A blog post made by Scott Wilson and shared to Google+ by Melina M had me contemplating the question. Have I (we) been blacklisted by Apple? Within the Google+ conversation Andrew Gorgi posted a link to a Mike Elgan article from 2013 that had me thinking deeper and answering the question at hand with, possibly. Andrew posted three simple questions to determine my possible eligibility for the Apple blacklist.
Apple Press Blacklist (If you have published any of these, you have been blacklisted for life.)
– Mentioned Apple in a negative way? Yes we have.
– Mentioned Product X is better than Apple Product? Yes we have.
– Leaked Apple Product before official Announcement? No we haven’t
So if these are the deciding factors on making the Apple blacklist for media then I suppose I (we) am indeed on the list. How do I feel about possibly being on the blacklist? Well, a mix of emotions. On the one hand I don’t really care if someone wants to blacklist me or the site because we’ve reported something that didn’t portray that company’s desired image. We’re here to service the readers not to be an advertising mouth for a company and we’ve reported both the good and bad. On the other hand, I feel a little offended as well. Why? Well, I love Apple products, I use them daily (iPhone 6+, iPad Air, MacBook Pro and MacBook). There are many great things about Apple products but there are equally some things that just suck. It feels a bit childish to me that a billion dollar company would act in such a way. We’re not their marketing team here. If we honestly like the products we say so. If we honestly have a problem with the products we say so. If you violate laws or make stupid choices that hurt others we’ll report it. That’s our job. Part of being a good and responsible company is taking the good press and the bad equally. Attempting to manipulate media outlets and skew publicity to your side is a jerkface move. Then blackmailing them by shutting them out of your world for writing bad press, well, I can’t write my thoughts on that as we try to keep things PG-13 around here. Mike Elgan had this to say about Apple’s blacklist and “lower-level” bloggers (which is where he’d probably place us).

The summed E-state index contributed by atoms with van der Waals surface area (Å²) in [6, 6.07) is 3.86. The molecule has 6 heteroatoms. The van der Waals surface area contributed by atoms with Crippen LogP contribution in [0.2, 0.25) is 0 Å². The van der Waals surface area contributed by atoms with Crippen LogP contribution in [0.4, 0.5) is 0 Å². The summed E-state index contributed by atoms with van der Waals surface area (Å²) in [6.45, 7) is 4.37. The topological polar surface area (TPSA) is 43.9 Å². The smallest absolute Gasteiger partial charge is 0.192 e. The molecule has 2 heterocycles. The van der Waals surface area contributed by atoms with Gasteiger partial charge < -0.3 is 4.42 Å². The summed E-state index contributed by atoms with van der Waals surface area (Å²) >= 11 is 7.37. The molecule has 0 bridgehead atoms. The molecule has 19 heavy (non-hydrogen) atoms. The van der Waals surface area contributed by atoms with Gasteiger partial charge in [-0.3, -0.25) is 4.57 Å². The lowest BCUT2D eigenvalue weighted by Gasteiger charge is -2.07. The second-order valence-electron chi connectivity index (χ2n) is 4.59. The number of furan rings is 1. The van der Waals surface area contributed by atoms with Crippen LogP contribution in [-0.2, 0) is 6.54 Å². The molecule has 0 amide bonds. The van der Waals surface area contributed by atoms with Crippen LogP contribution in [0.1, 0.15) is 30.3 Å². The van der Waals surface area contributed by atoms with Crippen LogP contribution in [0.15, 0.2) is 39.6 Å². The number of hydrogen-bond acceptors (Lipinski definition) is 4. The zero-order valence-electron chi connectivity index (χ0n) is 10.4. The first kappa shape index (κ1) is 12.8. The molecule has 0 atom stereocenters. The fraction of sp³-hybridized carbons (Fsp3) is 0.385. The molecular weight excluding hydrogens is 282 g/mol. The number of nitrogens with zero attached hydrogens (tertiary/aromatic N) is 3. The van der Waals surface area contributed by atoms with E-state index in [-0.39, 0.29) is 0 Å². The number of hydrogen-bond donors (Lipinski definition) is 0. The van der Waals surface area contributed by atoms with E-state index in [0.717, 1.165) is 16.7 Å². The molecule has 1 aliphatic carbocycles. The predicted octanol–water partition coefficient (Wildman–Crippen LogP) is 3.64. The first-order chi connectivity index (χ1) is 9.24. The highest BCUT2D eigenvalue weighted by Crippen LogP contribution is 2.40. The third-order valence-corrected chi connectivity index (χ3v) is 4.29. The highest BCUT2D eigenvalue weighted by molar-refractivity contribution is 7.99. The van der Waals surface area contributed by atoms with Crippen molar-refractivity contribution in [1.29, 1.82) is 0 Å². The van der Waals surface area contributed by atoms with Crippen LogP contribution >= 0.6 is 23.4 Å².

The worst thing about Apple’s press blacklist system is that it encourages self-censorship in lower-level bloggers, writers and editors. A young person trying to make a career in technology journalism will benefit from better access to Apple if they’re overtly pro-Apple in their coverage and avoid negative coverage.
Mike goes on to make some seriously great points throughout his extensive piece, which you should read here. We’re a fresh publication here, as is our geek site, maybe we missed the Apple boat by coming right out and reporting the bad along with the good about Apple and making their blacklist. But I can safely say, we have no regrets in doing so. We’ll continue on the same path regardless of the name of the company or what they could do to help our publication reporting both good and bad. To Apple I say – we have no agenda to try and tear your company down. Our agenda is to provide our readers with the most transparent information we possibly can. That’s the same attitude you should have when thinking about your potential customers and user base. When you make a good product, we’ll acknowledge it and when you misstep, we’ll report that as well. Even being put on the blacklist will not sway our good opinions of your products. As the great Homey the Clown said. “Homey Don’t Play That.”
What do you think? Does Apple blacklist media outlets? Will this affect where you turn to for Apple news? Let us know in the comments below or on Google+, Facebook and Twitter.
feature image courtesy TEKDOGG
Last Updated on